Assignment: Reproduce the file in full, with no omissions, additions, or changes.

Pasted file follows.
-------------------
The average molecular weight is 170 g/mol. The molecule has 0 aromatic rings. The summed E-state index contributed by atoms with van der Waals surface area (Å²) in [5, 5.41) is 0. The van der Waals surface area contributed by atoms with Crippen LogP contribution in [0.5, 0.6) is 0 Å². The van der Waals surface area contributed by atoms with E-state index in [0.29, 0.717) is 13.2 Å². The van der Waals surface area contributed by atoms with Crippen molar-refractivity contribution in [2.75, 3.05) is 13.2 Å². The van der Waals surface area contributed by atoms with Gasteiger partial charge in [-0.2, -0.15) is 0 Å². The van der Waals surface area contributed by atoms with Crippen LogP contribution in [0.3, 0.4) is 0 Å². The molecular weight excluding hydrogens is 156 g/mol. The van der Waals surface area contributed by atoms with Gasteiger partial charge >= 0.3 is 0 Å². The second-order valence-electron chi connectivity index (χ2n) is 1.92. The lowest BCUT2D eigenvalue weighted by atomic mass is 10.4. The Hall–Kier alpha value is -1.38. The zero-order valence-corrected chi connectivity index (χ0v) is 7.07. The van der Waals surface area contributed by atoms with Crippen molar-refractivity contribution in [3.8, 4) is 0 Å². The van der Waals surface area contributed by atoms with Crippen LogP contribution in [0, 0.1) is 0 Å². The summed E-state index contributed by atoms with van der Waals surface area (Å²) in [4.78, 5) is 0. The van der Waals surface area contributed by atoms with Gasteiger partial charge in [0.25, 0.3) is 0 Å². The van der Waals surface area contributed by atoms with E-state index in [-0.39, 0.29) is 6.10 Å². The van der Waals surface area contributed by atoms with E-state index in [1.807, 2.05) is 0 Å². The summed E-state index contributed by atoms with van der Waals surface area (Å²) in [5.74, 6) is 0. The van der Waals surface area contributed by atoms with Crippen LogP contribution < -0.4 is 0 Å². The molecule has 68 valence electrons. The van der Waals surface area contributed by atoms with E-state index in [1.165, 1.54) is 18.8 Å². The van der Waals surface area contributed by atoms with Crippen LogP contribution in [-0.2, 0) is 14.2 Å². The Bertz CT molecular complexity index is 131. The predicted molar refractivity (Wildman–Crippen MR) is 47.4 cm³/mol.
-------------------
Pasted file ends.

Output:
The average molecular weight is 170 g/mol. The molecule has 0 aromatic rings. The summed E-state index contributed by atoms with van der Waals surface area (Å²) in [5, 5.41) is 0. The van der Waals surface area contributed by atoms with Crippen LogP contribution in [0.5, 0.6) is 0 Å². The van der Waals surface area contributed by atoms with E-state index in [0.29, 0.717) is 13.2 Å². The van der Waals surface area contributed by atoms with Crippen molar-refractivity contribution in [2.75, 3.05) is 13.2 Å². The van der Waals surface area contributed by atoms with Gasteiger partial charge in [-0.2, -0.15) is 0 Å². The van der Waals surface area contributed by atoms with Crippen LogP contribution in [0.3, 0.4) is 0 Å². The molecular weight excluding hydrogens is 156 g/mol. The van der Waals surface area contributed by atoms with Gasteiger partial charge >= 0.3 is 0 Å². The second-order valence-electron chi connectivity index (χ2n) is 1.92. The lowest BCUT2D eigenvalue weighted by atomic mass is 10.4. The Hall–Kier alpha value is -1.38. The zero-order valence-corrected chi connectivity index (χ0v) is 7.07. The van der Waals surface area contributed by atoms with Crippen molar-refractivity contribution in [3.8, 4) is 0 Å². The van der Waals surface area contributed by atoms with Crippen LogP contribution in [0, 0.1) is 0 Å². The summed E-state index contributed by atoms with van der Waals surface area (Å²) in [4.78, 5) is 0. The van der Waals surface area contributed by atoms with Gasteiger partial charge in [0.25, 0.3) is 0 Å². The van der Waals surface area contributed by atoms with E-state index in [-0.39, 0.29) is 6.10 Å². The van der Waals surface area contributed by atoms with E-state index in [1.807, 2.05) is 0 Å². The summed E-state index contributed by atoms with van der Waals surface area (Å²) in [5.74, 6) is 0. The van der Waals surface area contributed by atoms with Crippen LogP contribution < -0.4 is 0 Å². The molecule has 68 valence electrons. The van der Waals surface area contributed by atoms with E-state index in [1.165, 1.54) is 18.8 Å². The van der Waals surface area contributed by atoms with Crippen LogP contribution in [-0.2, 0) is 14.2 Å². The Bertz CT molecular complexity index is 131. The predicted molar refractivity (Wildman–Crippen MR) is 47.4 cm³/mol.